Back those hopefuls who’ll run for office

When her talk show debuted in 1986, no one suspected Oprah Winfrey would become the richest, the most powerful and arguably the most beloved woman in the country – maybe even the world. But it

When her talk show debuted in 1986, no one suspected Oprah Winfrey would become the richest, the most powerful and arguably the most beloved woman in the country – maybe even the world.

But it happened. Now, almost 30 years later, Oprah is so revered that some people think she should run the country.

The most notable member of this faction
is Patrick Crowe, creator of the “Oprah for President” Web site and author of the book “Oprah for President: Run Oprah Run.”

He and the like-minded citizens who have volunteered at believe that Oprah would be the best tenant to take up residency at 1600 Pennsylvania
Ave. come 2008, because of her honesty, independent wealth and popularity. Sorry, Mr. Crowe, but I beg to differ.

It’s not that I don’t love and respect Oprah. As an aspiring journalist, I consider her to be one of the female pioneers in the industry. And my inner bookworm applauds her effort to promote
national literacy through her book club. I can appreciate her philanthropic efforts to help those in need by creating the Angel Network, which has raised more than $50 million to date. And I believe that she’s opened more than a few doors and paved more than a few roads for the black community.

I just tend to favor political candidates with actual political experience. Or at least, the desire to gain some. And Oprah, apparently, does not.

On Sept. 19, Oprah’s lawyers released a statement, which said she was suing Crowe for using her image and name to promote his site and book. While the statement was retracted by the talk show queen herself a few days later, Oprah still maintains that she will not run in the 2008 presidential election.

Yet the threat of legal action has not deterred the persistent Patrick Crowe from his campaign trail. Although I question his reason for continuing to endorse a candidate that does not wish to run, I can almost respect his dedication to the cause.Or at least I could, until I saw his shockingly pedestrian digital shrine to potential President Oprah.

I won’t pretend to be the most computer-savvy individual, but I do know a thing or two about Web site legitimacy. While there can be exceptions to this rule, any site that is based on an amateur Web posting site is generally questionable as a source of reliable information. And though I can’t prove that the “Internet consultants” that host Crowe’s site – along with dozens of others – are providing inaccurate information, I also can’t prove that they aren’t. Not a good sign when we’re talking about the future leader of the “free world.”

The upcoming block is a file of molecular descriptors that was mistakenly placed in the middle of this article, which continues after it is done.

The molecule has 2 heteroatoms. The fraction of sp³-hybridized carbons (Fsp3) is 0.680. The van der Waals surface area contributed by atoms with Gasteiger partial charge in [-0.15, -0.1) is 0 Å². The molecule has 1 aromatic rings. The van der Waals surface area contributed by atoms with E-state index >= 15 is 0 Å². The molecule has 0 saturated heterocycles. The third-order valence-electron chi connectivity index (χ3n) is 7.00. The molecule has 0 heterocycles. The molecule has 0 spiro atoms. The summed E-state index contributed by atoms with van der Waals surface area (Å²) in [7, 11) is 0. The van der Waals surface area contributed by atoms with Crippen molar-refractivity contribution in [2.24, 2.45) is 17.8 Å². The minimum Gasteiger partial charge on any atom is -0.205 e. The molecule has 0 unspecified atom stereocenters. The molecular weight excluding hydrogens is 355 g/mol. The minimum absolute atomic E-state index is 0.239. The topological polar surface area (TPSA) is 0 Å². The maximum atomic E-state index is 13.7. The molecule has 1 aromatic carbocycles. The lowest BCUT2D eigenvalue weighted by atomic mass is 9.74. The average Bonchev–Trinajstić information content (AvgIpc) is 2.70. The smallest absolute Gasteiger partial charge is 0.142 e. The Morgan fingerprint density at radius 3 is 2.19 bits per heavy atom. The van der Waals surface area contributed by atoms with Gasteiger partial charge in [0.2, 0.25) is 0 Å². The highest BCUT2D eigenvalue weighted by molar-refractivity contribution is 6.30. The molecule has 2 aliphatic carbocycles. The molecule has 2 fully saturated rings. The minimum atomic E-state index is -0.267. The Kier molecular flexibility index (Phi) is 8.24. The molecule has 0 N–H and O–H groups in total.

Perhaps I would be more willing to accept
the information if the content was seriously presented. After all, a presidential election should be no joking matter. Somehow, it just doesn’t seem appropriate to have a potential candidate’s Web site emblazoned with a link to her official theme song – penned by Crowe himself – or links to her work as an actress.

Crowe’s determination would also seem a bit more respectable if he had masterminded impressive and thoughtful marketing techniques to spread the word about his plan to convince Oprah to run. Alas, this is not the case. Crowe’s primary marketing strategy involves the “Dollars for Oprah” campaign, which asks individuals to transcribe “Oprah for president –” on their paper currency. Not only is this idea swiped directly from, which was designed to track U.S. currency, but it teeters on the border of illegality.

Crowe includes bolded instructions on the bottom of the “Dollars for Oprah” page to explain that the act is only permissible if the message is written on the perimeter of the bill – otherwise it could be considered defacing legal tender and that’s a big no-no.

Not something you’d want your future president to be associated with. My problem with the potential President Oprah does not lie with Ms. Winfrey herself. I feel safe in saying that if Winfrey ever decided to toss her name onto the ballot, she could almost certainly hire someone to convince
me – and the rest of the country – that she’d make an excellent addition to the White House.

Patrick Crowe, however, is probably not the man for the job.

Erica Palan can be reached at

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